“By making extraordinary demands, it [Judaism] inspires ordinary people to live extraordinary lives.”
Jonathan Sacks, To Heal a Fractured World
We leave Passover with a keen sense of historical liberation, but ours was neither an easy freedom nor one that came without responsibility. We left slavery for Sinai; a life of commandedness for a different type of commandedness. This was not obedience for its own sake but for the sake of God and for the sake of becoming a people of transcendence, as is true for all those of faith and belief.
What changed in this transition? Altruism, a feeling or commitment to selflessness, duty and responsibility comes from the French for “the other.” Altruism is an outer directed impulse that pushes down the loud voice of narcissism and self-absorption. It tells us that a purpose-driven life is not one where our own desires matter most. Throughout the Bible, God commands altruism, and it changes us. We become truly free with the capacity to give.
In a recent article, “Ego, Love, and Self-Sacrifice: Altruism in Jewish Thought and Law,” David Shatz, a professor of philosopher and an inspiring teacher, writes that Judaism, “is both realistic and aspirational. It recognizes the reality of self-interest, but affirms the capacity of human beings to escape its grip. It understands that self-interested actions can promote the good of others, but it looks as well at inner intentions and emotions.”
The article is one of many fine essays in Radical Responsibility, an anthology celebrating the thought of Chief Rabbi Lord Jonathan Sacks as Rabbi Sacks nears retirement. Rabbi Sacks in his extensive writings, makes a compelling case again and again that commandedness can lead to moral greatness and to achieving extraordinariness.
Many would argue that altruism merely masks self-interest. This seems to be supported by a famous Talmudic passage [BT Makkot 28b] that Shatz quotes in his article: “He who eulogizes the deceased will be eulogized at his death; he who buries the dead will be buried when he passes on; he who carries the coffin will be carried by others [when his body is ready for burial]; he who mourns for others will be mourned by others.”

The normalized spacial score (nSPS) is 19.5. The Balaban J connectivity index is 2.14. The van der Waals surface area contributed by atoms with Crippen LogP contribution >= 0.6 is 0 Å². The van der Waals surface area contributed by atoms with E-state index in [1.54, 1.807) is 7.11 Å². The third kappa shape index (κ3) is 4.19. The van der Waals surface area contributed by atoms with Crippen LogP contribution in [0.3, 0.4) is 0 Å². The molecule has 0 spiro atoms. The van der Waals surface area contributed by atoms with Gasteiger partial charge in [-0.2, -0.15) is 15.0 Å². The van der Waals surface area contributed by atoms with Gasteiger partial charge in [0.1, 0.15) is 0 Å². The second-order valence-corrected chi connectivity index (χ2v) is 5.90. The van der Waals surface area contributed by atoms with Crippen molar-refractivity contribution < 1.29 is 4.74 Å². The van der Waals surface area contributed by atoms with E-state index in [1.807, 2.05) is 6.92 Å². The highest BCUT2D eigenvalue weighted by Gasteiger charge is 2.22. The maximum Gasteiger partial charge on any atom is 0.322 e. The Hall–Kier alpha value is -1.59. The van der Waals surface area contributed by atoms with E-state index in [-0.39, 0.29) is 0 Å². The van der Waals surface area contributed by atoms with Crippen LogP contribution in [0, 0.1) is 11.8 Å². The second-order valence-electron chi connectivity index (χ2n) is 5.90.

By being present for the ritual needs of others at their most vulnerable, we bolster the chances that we will not be alone in ours. This is not selfish, but it is certainly utilitarian, reminding us of the more positive Yiddish expression of this sentiment, “I will dance at your wedding so you will dance at mine.” The social capital we invest becomes our best insurance policy, but it does not sound particularly altruistic. Love, it would seem, has its limits.
Read differently, however, the passage in the Talmud is not the statement of a person trying to protect himself. It is not stated by him but about him. One who shows particular sensitivity to the needs of others, particularly during trying times, will likely have that sensitivity repaid in the future; we honor those who were selfless by becoming less selfish ourselves. Those who are truly altruistic teach us through their compassion and kindness that we, too, should be more compassionate and kind. They inspire us with their thoughtfulness to become as thoughtful as they are.
Many find the language of command too authoritarian or bossy. I personally find it a comfort. When it’s raining outside, and I’m too tired to pay that shiva call and maybe the mourner won’t even notice, I think of the word “mitzva.” Command. Demand. Responsibility. Obligation. Expectation from on High. Suddenly, that sense of altruism as the clarion call of the other comes to mind. It is not about my creature comforts but about another’s need for human comfort that matters. And usually I get up, and I go. And I never regret it.